by Matt Crain
Read more about the ministry of the National Association of Free Will Baptists at www.nafwb.org.
“Hey, everybody, I have a challenge for you! The first person who can tell me three points from my last sermon gets five bucks!”
Imagine the awkward silence as 25 teens and chaperones stare at me like a rapper at a quartet convention.
“Hey, okay, that was a little harsh” (a teen phrase that means I expected a little too much from them). “Let’s make this a little easier and more interesting. I’ve got a $10 bill right here for the first person who can tell me one point from a sermon I’ve preached this month.”
Still no response—only stares! Are those crickets in the distance?
“Okay, guys, you sure are playing hardball.” (Denial is an ugly thing.) “The first person, adults included, who can tell me one point from any sermon I’ve preached in the last three months will get this!”
I pull out a crisp $20 from my pocket and wave it around a little too enthusiastically. “Who’ll take me up on my challenge?” I’m smiling, but inside I’m dying. “Just one,” I repeat hopefully.
I have to confess that I thought at least one person would shout, “Love God.” No, they’re all giving each other looks that clearly say, “Our pastor has finally lost his mind.”
Finally an adult speaks up. “Pastor, I have trouble remembering what tools I need from the toolbox by the time I get there. My memory is just not that great.”
To which I reply, “I appreciate that, but these are life-changing truths of the gospel. I want us to remember them!”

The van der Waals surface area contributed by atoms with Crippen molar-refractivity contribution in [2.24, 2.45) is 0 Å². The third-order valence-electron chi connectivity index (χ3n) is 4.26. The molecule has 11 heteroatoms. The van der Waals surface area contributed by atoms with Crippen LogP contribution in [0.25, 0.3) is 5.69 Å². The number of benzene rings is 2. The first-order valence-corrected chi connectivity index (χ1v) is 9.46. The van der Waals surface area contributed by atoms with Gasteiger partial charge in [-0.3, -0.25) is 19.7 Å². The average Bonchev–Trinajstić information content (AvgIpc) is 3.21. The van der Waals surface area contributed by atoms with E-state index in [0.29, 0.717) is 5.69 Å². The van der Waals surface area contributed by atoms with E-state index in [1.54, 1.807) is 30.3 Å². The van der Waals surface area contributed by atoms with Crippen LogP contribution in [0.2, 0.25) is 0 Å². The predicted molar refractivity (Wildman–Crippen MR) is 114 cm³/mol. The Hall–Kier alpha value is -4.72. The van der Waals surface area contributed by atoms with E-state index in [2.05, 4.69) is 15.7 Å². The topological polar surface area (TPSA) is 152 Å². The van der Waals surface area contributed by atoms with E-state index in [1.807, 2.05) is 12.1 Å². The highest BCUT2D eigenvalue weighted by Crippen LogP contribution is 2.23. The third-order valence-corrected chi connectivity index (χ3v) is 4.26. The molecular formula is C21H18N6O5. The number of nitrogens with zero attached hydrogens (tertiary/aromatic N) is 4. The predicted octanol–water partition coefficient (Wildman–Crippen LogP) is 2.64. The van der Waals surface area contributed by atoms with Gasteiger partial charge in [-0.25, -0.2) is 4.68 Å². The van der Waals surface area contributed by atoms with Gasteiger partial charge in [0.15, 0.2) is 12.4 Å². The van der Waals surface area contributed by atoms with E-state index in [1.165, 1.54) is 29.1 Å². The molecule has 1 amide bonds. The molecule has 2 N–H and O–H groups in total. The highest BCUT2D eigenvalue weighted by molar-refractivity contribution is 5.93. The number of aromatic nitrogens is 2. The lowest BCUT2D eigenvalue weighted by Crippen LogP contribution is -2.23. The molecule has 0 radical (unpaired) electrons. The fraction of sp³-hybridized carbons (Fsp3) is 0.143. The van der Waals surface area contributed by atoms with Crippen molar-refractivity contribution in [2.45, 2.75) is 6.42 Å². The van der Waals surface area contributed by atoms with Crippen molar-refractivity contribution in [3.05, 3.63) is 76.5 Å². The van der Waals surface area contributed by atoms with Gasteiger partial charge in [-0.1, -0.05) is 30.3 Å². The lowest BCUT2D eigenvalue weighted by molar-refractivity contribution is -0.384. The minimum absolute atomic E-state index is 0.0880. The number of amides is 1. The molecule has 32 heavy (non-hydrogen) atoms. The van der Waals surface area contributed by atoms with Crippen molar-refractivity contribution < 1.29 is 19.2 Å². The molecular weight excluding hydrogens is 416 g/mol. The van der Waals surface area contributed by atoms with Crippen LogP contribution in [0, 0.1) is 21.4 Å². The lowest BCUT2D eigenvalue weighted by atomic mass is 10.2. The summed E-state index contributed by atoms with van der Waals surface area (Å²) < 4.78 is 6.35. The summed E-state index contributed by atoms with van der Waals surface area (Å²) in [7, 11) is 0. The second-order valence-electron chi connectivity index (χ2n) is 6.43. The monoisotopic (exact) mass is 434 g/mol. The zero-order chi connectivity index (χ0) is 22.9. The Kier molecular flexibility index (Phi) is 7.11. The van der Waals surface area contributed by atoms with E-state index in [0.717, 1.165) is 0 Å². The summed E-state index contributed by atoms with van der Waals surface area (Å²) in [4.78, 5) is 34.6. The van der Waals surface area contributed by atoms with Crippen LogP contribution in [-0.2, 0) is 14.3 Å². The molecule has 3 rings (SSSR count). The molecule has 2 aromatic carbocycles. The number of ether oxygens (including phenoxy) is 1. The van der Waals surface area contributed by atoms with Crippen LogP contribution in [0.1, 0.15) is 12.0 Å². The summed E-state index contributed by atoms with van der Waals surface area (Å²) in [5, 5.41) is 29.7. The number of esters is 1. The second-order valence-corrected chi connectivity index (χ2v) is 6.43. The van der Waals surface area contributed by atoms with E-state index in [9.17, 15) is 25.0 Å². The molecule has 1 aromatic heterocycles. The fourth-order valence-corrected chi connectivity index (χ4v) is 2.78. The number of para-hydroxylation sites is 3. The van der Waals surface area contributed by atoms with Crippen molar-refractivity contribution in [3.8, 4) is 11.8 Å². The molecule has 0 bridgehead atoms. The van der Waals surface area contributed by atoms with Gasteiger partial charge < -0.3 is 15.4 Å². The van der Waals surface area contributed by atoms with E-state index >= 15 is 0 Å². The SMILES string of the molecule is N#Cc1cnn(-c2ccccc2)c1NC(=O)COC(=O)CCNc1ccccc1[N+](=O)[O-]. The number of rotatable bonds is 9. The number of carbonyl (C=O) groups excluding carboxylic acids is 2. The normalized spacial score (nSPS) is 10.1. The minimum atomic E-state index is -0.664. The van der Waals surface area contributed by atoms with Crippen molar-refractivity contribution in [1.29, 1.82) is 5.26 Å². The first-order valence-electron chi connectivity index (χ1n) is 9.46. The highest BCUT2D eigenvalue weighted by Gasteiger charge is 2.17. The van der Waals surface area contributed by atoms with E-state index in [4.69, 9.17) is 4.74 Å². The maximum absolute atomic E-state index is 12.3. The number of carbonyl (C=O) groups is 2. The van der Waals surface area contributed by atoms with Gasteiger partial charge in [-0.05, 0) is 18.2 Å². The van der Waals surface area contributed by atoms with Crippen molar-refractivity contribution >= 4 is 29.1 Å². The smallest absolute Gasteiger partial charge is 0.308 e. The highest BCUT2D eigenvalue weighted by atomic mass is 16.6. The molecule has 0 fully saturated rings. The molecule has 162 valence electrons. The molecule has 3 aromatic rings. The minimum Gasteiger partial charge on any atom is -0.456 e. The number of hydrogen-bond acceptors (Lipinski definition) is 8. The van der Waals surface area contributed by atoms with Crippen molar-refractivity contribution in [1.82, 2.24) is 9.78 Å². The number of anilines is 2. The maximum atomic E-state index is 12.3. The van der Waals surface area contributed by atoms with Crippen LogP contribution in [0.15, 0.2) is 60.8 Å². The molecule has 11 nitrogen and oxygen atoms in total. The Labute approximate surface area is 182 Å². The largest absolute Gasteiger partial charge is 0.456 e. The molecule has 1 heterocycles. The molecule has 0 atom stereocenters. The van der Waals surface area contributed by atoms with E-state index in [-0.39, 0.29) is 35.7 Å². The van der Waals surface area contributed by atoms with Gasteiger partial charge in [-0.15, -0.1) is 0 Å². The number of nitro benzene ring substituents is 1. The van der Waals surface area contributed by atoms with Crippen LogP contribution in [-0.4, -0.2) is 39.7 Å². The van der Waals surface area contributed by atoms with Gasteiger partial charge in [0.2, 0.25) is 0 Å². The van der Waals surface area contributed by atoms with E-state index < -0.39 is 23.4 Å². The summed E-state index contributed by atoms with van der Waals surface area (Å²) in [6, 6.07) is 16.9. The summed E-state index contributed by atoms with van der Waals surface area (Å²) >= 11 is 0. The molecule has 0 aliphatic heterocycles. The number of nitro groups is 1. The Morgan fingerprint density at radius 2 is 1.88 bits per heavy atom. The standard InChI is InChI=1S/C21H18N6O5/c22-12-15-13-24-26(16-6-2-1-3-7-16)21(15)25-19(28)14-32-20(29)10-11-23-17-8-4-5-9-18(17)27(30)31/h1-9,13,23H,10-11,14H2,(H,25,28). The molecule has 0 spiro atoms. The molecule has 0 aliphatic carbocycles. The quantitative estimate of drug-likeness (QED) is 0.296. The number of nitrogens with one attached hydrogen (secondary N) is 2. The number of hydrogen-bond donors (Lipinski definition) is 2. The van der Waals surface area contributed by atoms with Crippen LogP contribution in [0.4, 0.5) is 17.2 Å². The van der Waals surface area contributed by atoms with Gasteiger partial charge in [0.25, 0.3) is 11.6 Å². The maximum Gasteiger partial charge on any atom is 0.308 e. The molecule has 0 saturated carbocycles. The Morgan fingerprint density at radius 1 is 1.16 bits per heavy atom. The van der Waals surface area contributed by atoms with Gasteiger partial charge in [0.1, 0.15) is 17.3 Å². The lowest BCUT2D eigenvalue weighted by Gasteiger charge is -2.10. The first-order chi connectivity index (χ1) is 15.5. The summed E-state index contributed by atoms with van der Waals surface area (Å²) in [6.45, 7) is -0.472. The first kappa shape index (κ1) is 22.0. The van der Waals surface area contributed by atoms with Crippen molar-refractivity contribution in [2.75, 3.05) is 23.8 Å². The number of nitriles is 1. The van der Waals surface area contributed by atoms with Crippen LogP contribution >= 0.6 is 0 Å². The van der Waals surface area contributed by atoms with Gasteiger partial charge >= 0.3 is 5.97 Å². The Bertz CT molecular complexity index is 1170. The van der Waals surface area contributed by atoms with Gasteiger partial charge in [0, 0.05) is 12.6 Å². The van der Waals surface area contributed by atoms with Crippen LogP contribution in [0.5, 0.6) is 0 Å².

After reassuring them that I was not scolding them or laying a guilt trip on them, I explained that I just wanted to know how effectively I was communicating biblical principles. That day I learned a hard lesson: don’t ask how things are going unless you really want to know.
When we got back from the teen trip, I made the same challenge on Sunday morning from the pulpit. Same result. This was getting embarrassing.
Office furniture tycoon Max DePree said it best. “The first responsibility of a leader is to define reality.” You might say I have been slapped in the face by reality during the past year—a very tough year. A shake-up in our leadership team challenged me deeply, in ways only God knows for sure. I began to question everything about my ministry, which led to the challenge I described earlier.
In all of this—quietly, behind the scenes—God was working as only He could, and that was enough for me to wait and see what He would do next. He wanted to teach me many things; would I have the courage to learn them?
What kind of things, you ask? I’ve learned, for example, that our identity as leaders must be found only in our upward calling in Christ. Never, ever, for any reason, pin your self-identity to a person or group of people as a validation of your ministry.